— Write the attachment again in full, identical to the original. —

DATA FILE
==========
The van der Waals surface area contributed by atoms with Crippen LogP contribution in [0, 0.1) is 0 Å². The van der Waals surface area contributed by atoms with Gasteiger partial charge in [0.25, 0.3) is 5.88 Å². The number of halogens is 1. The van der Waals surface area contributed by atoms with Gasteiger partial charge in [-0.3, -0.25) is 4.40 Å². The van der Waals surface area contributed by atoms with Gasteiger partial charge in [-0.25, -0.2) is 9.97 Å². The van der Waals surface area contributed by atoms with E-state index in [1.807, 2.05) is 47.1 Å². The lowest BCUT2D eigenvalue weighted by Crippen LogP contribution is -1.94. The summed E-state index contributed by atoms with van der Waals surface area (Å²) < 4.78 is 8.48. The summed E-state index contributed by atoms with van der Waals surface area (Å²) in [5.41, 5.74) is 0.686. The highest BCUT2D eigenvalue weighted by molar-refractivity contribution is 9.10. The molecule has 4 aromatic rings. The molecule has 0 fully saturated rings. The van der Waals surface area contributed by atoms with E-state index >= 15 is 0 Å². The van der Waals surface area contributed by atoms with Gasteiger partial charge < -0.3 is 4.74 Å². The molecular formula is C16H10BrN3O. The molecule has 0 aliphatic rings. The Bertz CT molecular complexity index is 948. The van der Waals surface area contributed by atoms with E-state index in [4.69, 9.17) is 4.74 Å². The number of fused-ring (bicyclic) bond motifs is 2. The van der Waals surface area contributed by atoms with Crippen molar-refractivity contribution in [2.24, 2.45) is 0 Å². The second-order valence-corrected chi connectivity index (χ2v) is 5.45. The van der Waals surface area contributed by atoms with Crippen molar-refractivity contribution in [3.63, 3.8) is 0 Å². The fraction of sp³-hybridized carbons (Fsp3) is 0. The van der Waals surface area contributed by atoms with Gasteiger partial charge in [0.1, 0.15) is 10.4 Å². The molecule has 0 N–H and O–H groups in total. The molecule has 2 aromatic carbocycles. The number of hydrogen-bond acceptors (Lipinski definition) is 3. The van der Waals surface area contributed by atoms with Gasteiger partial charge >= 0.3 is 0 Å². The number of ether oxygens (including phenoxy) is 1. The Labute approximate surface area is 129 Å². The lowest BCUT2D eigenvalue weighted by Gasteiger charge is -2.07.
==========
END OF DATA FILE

The van der Waals surface area contributed by atoms with Crippen LogP contribution in [0, 0.1) is 0 Å². The van der Waals surface area contributed by atoms with Gasteiger partial charge in [0.25, 0.3) is 5.88 Å². The number of halogens is 1. The van der Waals surface area contributed by atoms with Gasteiger partial charge in [-0.3, -0.25) is 4.40 Å². The van der Waals surface area contributed by atoms with Gasteiger partial charge in [-0.25, -0.2) is 9.97 Å². The van der Waals surface area contributed by atoms with E-state index in [1.807, 2.05) is 47.1 Å². The lowest BCUT2D eigenvalue weighted by Crippen LogP contribution is -1.94. The summed E-state index contributed by atoms with van der Waals surface area (Å²) < 4.78 is 8.48. The summed E-state index contributed by atoms with van der Waals surface area (Å²) in [5.41, 5.74) is 0.686. The highest BCUT2D eigenvalue weighted by molar-refractivity contribution is 9.10. The molecule has 4 aromatic rings. The molecule has 0 fully saturated rings. The van der Waals surface area contributed by atoms with E-state index >= 15 is 0 Å². The van der Waals surface area contributed by atoms with Gasteiger partial charge < -0.3 is 4.74 Å². The molecular formula is C16H10BrN3O. The molecule has 0 aliphatic rings. The Bertz CT molecular complexity index is 948. The van der Waals surface area contributed by atoms with E-state index in [4.69, 9.17) is 4.74 Å². The number of fused-ring (bicyclic) bond motifs is 2. The van der Waals surface area contributed by atoms with Crippen molar-refractivity contribution in [2.24, 2.45) is 0 Å². The second-order valence-corrected chi connectivity index (χ2v) is 5.45. The van der Waals surface area contributed by atoms with Crippen molar-refractivity contribution in [3.63, 3.8) is 0 Å². The fraction of sp³-hybridized carbons (Fsp3) is 0. The van der Waals surface area contributed by atoms with Gasteiger partial charge in [0.1, 0.15) is 10.4 Å². The molecule has 0 N–H and O–H groups in total. The molecule has 2 aromatic carbocycles. The number of hydrogen-bond acceptors (Lipinski definition) is 3. The van der Waals surface area contributed by atoms with Gasteiger partial charge >= 0.3 is 0 Å². The number of ether oxygens (including phenoxy) is 1. The Labute approximate surface area is 129 Å². The lowest BCUT2D eigenvalue weighted by Gasteiger charge is -2.07.